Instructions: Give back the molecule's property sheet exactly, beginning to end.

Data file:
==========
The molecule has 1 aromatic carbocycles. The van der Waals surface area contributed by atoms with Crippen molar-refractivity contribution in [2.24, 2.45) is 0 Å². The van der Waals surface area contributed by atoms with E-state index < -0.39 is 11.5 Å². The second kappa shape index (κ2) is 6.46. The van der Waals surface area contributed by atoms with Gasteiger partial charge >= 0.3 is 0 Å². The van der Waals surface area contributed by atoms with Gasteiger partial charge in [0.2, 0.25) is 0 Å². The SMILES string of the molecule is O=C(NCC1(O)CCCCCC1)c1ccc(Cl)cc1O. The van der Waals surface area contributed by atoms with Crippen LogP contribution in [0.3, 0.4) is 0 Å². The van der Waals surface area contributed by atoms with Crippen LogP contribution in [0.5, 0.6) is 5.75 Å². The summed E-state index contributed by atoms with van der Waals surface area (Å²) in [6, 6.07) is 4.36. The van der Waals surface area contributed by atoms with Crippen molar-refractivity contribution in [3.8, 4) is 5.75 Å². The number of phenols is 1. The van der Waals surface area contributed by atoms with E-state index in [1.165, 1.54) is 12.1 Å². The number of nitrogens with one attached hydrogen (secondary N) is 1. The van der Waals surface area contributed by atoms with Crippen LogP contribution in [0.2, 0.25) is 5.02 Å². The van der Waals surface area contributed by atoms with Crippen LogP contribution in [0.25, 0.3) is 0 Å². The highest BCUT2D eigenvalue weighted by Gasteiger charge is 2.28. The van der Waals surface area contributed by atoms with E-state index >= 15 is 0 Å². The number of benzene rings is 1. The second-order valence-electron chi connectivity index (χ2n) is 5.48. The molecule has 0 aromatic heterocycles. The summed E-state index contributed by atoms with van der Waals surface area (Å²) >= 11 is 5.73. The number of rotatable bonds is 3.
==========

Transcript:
The molecule has 1 aromatic carbocycles. The van der Waals surface area contributed by atoms with Crippen molar-refractivity contribution in [2.24, 2.45) is 0 Å². The van der Waals surface area contributed by atoms with E-state index < -0.39 is 11.5 Å². The second kappa shape index (κ2) is 6.46. The van der Waals surface area contributed by atoms with Gasteiger partial charge >= 0.3 is 0 Å². The van der Waals surface area contributed by atoms with Gasteiger partial charge in [0.2, 0.25) is 0 Å². The SMILES string of the molecule is O=C(NCC1(O)CCCCCC1)c1ccc(Cl)cc1O. The van der Waals surface area contributed by atoms with Crippen LogP contribution in [0.3, 0.4) is 0 Å². The van der Waals surface area contributed by atoms with Crippen LogP contribution in [0.5, 0.6) is 5.75 Å². The summed E-state index contributed by atoms with van der Waals surface area (Å²) in [6, 6.07) is 4.36. The van der Waals surface area contributed by atoms with Crippen molar-refractivity contribution in [3.8, 4) is 5.75 Å². The number of phenols is 1. The van der Waals surface area contributed by atoms with E-state index in [1.165, 1.54) is 12.1 Å². The number of nitrogens with one attached hydrogen (secondary N) is 1. The van der Waals surface area contributed by atoms with Crippen LogP contribution in [0.2, 0.25) is 5.02 Å². The van der Waals surface area contributed by atoms with Crippen LogP contribution in [0.25, 0.3) is 0 Å². The highest BCUT2D eigenvalue weighted by Gasteiger charge is 2.28. The van der Waals surface area contributed by atoms with E-state index >= 15 is 0 Å². The number of benzene rings is 1. The second-order valence-electron chi connectivity index (χ2n) is 5.48. The molecule has 0 aromatic heterocycles. The summed E-state index contributed by atoms with van der Waals surface area (Å²) >= 11 is 5.73. The number of rotatable bonds is 3.